Three dining experiences await guests staying at El Monte Sagrado. The Spanish style De la Tierra restaurant serves as the main dining room, while The Gardens offers a casual atmosphere for breakfast and lunch. For something a little more fun, the Anaconda Bar serves as the resort's hot spot.

The Spa at El Monte Sagrado offers an extensive menu of treatments including massage, body polish, facials and fitness classes. Never one to shy away from trying new things, I opted for the Signature High Desert Body Treatment. First, the body is exfoliated with a Zuni salt mixture. Then it is wrapped in a volcanic ash mask that is mineral rich and draws toxins from the body. The treatment finishes with a gentle hands-on massage.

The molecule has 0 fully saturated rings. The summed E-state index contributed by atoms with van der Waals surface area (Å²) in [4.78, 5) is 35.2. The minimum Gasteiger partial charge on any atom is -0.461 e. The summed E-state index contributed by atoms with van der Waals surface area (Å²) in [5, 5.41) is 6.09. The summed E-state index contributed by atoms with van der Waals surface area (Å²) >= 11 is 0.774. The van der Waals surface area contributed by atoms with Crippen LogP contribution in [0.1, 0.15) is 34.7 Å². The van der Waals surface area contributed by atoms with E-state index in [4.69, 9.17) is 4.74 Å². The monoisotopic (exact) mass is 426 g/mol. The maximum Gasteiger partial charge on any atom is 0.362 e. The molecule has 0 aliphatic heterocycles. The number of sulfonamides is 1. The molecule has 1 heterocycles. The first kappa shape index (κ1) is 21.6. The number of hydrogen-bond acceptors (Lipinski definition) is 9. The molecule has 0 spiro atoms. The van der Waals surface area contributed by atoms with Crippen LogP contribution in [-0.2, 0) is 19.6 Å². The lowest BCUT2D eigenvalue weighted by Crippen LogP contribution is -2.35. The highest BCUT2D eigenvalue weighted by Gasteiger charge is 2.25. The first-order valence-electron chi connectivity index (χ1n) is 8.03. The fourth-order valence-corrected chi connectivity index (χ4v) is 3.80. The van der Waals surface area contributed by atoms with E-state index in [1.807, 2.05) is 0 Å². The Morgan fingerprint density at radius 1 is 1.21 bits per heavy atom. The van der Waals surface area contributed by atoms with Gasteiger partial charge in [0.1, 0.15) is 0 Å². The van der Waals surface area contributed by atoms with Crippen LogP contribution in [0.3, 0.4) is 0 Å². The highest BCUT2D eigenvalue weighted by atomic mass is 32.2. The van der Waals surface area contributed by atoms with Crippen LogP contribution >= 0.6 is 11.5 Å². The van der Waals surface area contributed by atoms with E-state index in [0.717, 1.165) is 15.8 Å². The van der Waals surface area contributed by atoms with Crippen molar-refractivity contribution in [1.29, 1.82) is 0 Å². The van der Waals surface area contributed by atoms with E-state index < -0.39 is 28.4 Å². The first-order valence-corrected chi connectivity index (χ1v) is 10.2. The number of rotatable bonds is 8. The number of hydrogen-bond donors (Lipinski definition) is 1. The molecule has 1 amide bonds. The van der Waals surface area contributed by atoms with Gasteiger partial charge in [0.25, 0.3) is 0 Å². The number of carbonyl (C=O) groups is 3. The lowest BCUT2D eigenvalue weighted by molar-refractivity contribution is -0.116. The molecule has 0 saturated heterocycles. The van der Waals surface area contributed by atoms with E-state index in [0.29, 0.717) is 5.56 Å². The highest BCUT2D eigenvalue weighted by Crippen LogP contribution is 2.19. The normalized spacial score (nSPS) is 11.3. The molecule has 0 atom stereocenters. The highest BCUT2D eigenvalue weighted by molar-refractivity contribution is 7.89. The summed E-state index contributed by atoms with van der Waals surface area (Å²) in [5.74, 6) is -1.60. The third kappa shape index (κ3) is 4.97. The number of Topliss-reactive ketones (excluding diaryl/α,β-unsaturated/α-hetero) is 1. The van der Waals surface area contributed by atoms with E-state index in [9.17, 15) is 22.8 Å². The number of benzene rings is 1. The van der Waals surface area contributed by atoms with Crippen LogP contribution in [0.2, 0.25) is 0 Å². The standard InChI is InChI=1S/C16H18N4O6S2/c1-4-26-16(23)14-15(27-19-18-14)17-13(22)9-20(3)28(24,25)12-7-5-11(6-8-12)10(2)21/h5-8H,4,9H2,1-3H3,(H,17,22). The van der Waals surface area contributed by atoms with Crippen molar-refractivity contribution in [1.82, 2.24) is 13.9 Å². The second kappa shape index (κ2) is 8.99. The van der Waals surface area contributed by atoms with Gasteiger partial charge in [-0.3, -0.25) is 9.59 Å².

El Monte Sagrado is also a distinguished member of the Leading Small Hotels of the World.

End of the Road:

Eventually it was time to return home, and my time spent wandering the grounds of the various spas turned into drifting through the airports of Denver and Pittsburgh. Such is life. For now, I will take comfort in the fact that I was able to experience the ecstasy of driving through some of the most amazing country in America and of having the opportunity to enjoy all the trappings of a spa-taneous experience in the U.S. southwest.


The Phoenician, Scottsdale
6000 East Camelback Road,
Scottsdale, AZ 85251 USA
North America: 800-888-8234
Worldwide: 480-941-8200

The JW Marriott Starr Pass Resort & Spa
3800 W. Starr Pass Blvd.
Tucson, AZ 85745
Tel: 520-792-3500
Fax: 520-792-3351

Miraval Resort & Spa
5000 E. Via Estancia Miraval
Catalina, Arizona 85739
Toll Free: 800-825-4000
Fax: 520-825-5163

El Monte Sagrado
317 Kit Carson Rd
Taos, New Mexico 87571
Toll free: 800-828-TAOS
Tel: 505-758-3502
Fax: 505-737-2985